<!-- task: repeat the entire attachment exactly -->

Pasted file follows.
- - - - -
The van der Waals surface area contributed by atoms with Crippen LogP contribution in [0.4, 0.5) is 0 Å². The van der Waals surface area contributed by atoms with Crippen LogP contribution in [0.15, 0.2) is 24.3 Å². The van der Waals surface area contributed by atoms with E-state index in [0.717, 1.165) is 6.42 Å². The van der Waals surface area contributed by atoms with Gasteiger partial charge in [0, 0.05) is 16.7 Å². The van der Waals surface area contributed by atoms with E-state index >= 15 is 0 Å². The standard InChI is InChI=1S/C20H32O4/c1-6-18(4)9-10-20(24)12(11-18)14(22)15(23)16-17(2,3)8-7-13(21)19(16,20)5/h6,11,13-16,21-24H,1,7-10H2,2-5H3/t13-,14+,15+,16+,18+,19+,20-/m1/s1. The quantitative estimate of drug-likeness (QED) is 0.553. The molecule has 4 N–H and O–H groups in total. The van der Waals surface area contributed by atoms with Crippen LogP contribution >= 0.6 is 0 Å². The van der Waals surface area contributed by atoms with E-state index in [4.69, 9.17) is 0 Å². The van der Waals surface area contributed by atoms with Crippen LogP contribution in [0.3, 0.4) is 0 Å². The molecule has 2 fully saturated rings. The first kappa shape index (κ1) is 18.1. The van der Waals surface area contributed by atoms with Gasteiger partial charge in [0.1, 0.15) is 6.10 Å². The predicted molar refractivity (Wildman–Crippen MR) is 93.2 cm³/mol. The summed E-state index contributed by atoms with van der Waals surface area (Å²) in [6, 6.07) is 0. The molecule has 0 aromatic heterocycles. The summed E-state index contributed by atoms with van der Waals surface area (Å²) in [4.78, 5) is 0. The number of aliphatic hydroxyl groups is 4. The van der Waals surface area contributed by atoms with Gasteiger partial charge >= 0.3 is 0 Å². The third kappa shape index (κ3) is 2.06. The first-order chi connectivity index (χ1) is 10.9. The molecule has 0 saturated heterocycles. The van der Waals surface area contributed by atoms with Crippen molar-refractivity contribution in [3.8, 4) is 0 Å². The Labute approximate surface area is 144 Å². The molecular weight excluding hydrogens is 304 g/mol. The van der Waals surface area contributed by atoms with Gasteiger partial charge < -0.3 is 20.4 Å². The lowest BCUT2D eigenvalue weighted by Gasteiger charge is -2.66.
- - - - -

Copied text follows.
The van der Waals surface area contributed by atoms with Crippen LogP contribution in [0.4, 0.5) is 0 Å². The van der Waals surface area contributed by atoms with Crippen LogP contribution in [0.15, 0.2) is 24.3 Å². The van der Waals surface area contributed by atoms with E-state index in [0.717, 1.165) is 6.42 Å². The van der Waals surface area contributed by atoms with Gasteiger partial charge in [0, 0.05) is 16.7 Å². The van der Waals surface area contributed by atoms with E-state index >= 15 is 0 Å². The standard InChI is InChI=1S/C20H32O4/c1-6-18(4)9-10-20(24)12(11-18)14(22)15(23)16-17(2,3)8-7-13(21)19(16,20)5/h6,11,13-16,21-24H,1,7-10H2,2-5H3/t13-,14+,15+,16+,18+,19+,20-/m1/s1. The quantitative estimate of drug-likeness (QED) is 0.553. The molecule has 4 N–H and O–H groups in total. The van der Waals surface area contributed by atoms with Crippen LogP contribution >= 0.6 is 0 Å². The van der Waals surface area contributed by atoms with E-state index in [4.69, 9.17) is 0 Å². The van der Waals surface area contributed by atoms with Crippen LogP contribution in [0.3, 0.4) is 0 Å². The molecule has 2 fully saturated rings. The first kappa shape index (κ1) is 18.1. The van der Waals surface area contributed by atoms with Gasteiger partial charge in [0.1, 0.15) is 6.10 Å². The predicted molar refractivity (Wildman–Crippen MR) is 93.2 cm³/mol. The summed E-state index contributed by atoms with van der Waals surface area (Å²) in [6, 6.07) is 0. The molecule has 0 aromatic heterocycles. The summed E-state index contributed by atoms with van der Waals surface area (Å²) in [4.78, 5) is 0. The number of aliphatic hydroxyl groups is 4. The van der Waals surface area contributed by atoms with Gasteiger partial charge >= 0.3 is 0 Å². The third kappa shape index (κ3) is 2.06. The first-order chi connectivity index (χ1) is 10.9. The molecule has 0 saturated heterocycles. The van der Waals surface area contributed by atoms with Crippen molar-refractivity contribution in [3.8, 4) is 0 Å². The Labute approximate surface area is 144 Å². The molecular weight excluding hydrogens is 304 g/mol. The van der Waals surface area contributed by atoms with Gasteiger partial charge < -0.3 is 20.4 Å². The lowest BCUT2D eigenvalue weighted by Gasteiger charge is -2.66.